Hi Jurek,

Some interesting points (also thanks to Paul) for discussion.

Briefly regarding funding - although enigmatic species may bring in additional funds (putting aside the notion that some of these projects are privately funded), conservation organisations will respond (to a degree) to what the public value. With insurmountable evidence highlighting the affects that human activities are having on the climate and habitats, it is my opinion that habitats should be conserved over species, and that conservation organisations should respond accordingly. Pure conjecture I'll admit, but without large areas of interconnected high quality habitat present, how can reintroductions become self-sustaining? The UK government has just overturned legislation to allow the use of neonicotinoids in the UK for example, a regressive decision that will seriously impact the entire ecosystem, having ramifications up the trophic levels.

Just a quick comment on the above, my suggestion regard an EIA is more down to geographical placement of WS (re)introduction in relation to the known distribution of our rarest reptiles (smooth snake and sand lizard) as well as metapopulations for a European Protected Species (GCN). I think it is accepted that WS will likely take individuals of the three species outlined above, but the issue is that this is simply adding additional pressure to these species. This is less of a concern on the continent where there is a greater genetic diversity, but on an isolated island such additional pressure could result in decreased fecundity.
Can greater value be placed on a species which has an arguably tenuous place in the UK's avifauna over three species which are known to be native? I'm not making a judgement, just asking a question.

Cheers,
 

Mono

Hi!
Staff member
Supporter
Europe
I once had an interesting chat with a whale researcher. She had been studying the recovery of Right Whale numbers after whaling. Her conclusion was that they would never get to previous levels because the ecosystem had "moved on". With the Right Whales absence other animals had expanded their niches and a new equilibrium had formed. The whales simply can't muscle back into their previous position.

Something similar may very well happen in "rewilded" zones, the new equilibrium maybe be highly biodiverse but not necessarily in the same mix as before. Parachuted in reintroductions may not flourish as they did in the past as the new "wild" balance is different to the old "wild" balance. Are we seeking to create a facsimile of some putative past ecosystem (albeit within the limit of our knowledge of what was actually there 100s of years ago)? Or are we seeking to create a highly biodiverse ecosystem that has what it has?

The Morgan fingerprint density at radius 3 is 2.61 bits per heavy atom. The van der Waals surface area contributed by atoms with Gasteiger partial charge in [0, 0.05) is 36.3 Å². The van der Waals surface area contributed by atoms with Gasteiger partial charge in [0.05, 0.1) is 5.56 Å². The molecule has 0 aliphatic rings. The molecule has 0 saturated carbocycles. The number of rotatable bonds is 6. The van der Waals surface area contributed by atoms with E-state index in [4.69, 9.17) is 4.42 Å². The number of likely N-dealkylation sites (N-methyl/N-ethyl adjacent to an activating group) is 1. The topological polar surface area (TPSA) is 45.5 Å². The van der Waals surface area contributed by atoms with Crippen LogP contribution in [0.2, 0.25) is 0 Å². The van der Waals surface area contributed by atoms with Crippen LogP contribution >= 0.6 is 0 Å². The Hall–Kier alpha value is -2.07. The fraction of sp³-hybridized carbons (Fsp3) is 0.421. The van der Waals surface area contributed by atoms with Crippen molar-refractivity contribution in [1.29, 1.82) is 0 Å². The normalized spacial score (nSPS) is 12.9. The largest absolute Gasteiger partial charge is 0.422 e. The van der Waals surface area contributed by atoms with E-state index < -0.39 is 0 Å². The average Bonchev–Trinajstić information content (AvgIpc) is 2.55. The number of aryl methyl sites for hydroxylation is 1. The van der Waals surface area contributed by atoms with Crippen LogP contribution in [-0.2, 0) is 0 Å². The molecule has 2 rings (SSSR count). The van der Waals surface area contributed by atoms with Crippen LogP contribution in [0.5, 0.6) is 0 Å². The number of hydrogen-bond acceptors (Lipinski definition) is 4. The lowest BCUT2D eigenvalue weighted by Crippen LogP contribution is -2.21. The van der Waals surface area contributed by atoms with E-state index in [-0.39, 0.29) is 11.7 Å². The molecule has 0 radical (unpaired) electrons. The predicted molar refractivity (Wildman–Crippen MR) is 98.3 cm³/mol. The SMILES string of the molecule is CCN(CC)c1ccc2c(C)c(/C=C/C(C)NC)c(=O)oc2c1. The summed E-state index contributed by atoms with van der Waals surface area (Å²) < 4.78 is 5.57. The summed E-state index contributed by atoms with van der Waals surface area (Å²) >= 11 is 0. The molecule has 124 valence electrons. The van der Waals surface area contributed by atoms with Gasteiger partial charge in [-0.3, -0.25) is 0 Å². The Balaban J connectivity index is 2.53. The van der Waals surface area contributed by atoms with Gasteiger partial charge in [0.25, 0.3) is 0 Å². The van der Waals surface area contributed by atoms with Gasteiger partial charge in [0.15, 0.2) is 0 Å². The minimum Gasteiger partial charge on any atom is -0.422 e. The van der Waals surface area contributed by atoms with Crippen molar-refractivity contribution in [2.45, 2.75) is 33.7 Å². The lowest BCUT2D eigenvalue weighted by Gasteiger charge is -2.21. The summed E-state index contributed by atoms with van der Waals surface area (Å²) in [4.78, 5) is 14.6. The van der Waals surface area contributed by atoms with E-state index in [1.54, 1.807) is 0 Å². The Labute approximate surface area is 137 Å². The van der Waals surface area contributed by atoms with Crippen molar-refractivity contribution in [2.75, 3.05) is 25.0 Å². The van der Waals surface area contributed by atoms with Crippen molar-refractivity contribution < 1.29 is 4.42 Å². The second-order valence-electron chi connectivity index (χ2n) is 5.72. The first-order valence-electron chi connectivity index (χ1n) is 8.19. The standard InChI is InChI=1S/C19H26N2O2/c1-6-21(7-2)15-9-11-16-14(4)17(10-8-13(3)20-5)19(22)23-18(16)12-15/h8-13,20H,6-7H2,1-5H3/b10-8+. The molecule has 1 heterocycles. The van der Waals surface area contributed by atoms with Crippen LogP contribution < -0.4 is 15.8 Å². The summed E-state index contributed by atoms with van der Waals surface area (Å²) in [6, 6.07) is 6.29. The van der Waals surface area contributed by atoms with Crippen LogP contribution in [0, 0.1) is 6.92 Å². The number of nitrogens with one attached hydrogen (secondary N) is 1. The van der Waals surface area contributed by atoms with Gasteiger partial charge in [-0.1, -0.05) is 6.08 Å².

On a separate note I was rather taken aback by the delight that some of the nature stars on Twitter were responding to this story.
'Who doesn't love a turtle?' The teenage boys on a mission – to rewild Britain with reptiles | Reptiles | The Guardian

The main reasons for the decline in British herps is destruction and fragmentation of habitat not a lack of breeding stock. They are also driven by the rewilding equals reintroduction model (I view them as two separate things). Their main aim is to introduce animals that have been extirpated from Britain for thousands of years, seemingly just because they like herps!
 
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Mysticete

Well-known member
United States
I once had an interesting chat with a whale researcher. She had been studying the recovery of Right Whale numbers after whaling. Her conclusion was that they would never get to previous levels because the ecosystem had "moved on". With the Right Whales absence other animals had expanded their niches and a new equilibrium had formed. The whales simply can't muscle back into their previous position.

Something similar may very well happen in "rewilded" zones, the new equilibrium maybe be highly biodiverse but not necessarily in the same mix as before. Parachuted in reintroductions may not flourish as they did in the past as the new "wild" balance is different to the old "wild" balance. Are we seeking to create a facsimile of some putative past ecosystem (albeit within the limit of our knowledge of what was actually there 100s of years ago)? Or are we seeking to create a highly biodiverse ecosystem that has what it has?

On a separate note I was rather taken aback by the delight that some of the nature stars on Twitter were responding to this story.
'Who doesn't love a turtle?' The teenage boys on a mission – to rewild Britain with reptiles | Reptiles | The Guardian

The main reasons for the decline in British herps is destruction and fragmentation of habitat not a lack of breeding stock. They are also driven by the rewilding equals reintroduction model (I view them as two separate things). Their main aim is to introduce animals that have been extirpated from Britain for thousands of years, seemingly just because they like herps!
Herps don't need enormous home ranges, and indeed many species have patchy distributions that require specific environments. You don't need the land area to establish a healthy population of most herps that you would need for some mammals and birds, such as herps. So I see no reason why such introductions should be prevented, as long as it is species that are native, and not simply popular foreign species.
 

Welsh Peregrine

Well-known member
As far as I know there is little if any evidence for the British status of almost all of the species listed; only Pool Frog and Pond Tortoise Are the exceptions.
 

dantheman

Bah humbug
There is also at least a place-name in the Knepp area. Given general scarcity of bird observation in the 15. century, two surviving records should be taken as regular occurrence. It is improbable that two isolated records both made it through public memory towards today. This is how historical records (not only birds and wildlife) are interpreted.
The parallel in modern life is complaints against eg tv programs eg if 3 people complain about a particular program it is taken seriously even if 100,000s watched it - the assumption is they represent a much larger number of people who didn't get around to it (apathy or whatever). So 2 reasonable records could well indicate the tip of an iceberg. However if the storks were not revered/rejoiced in as a matter of course in England (as would be the case in Europe) they may just well have occurred at a low frequency/infrequently as they usually got eaten and so never made it into folklore ...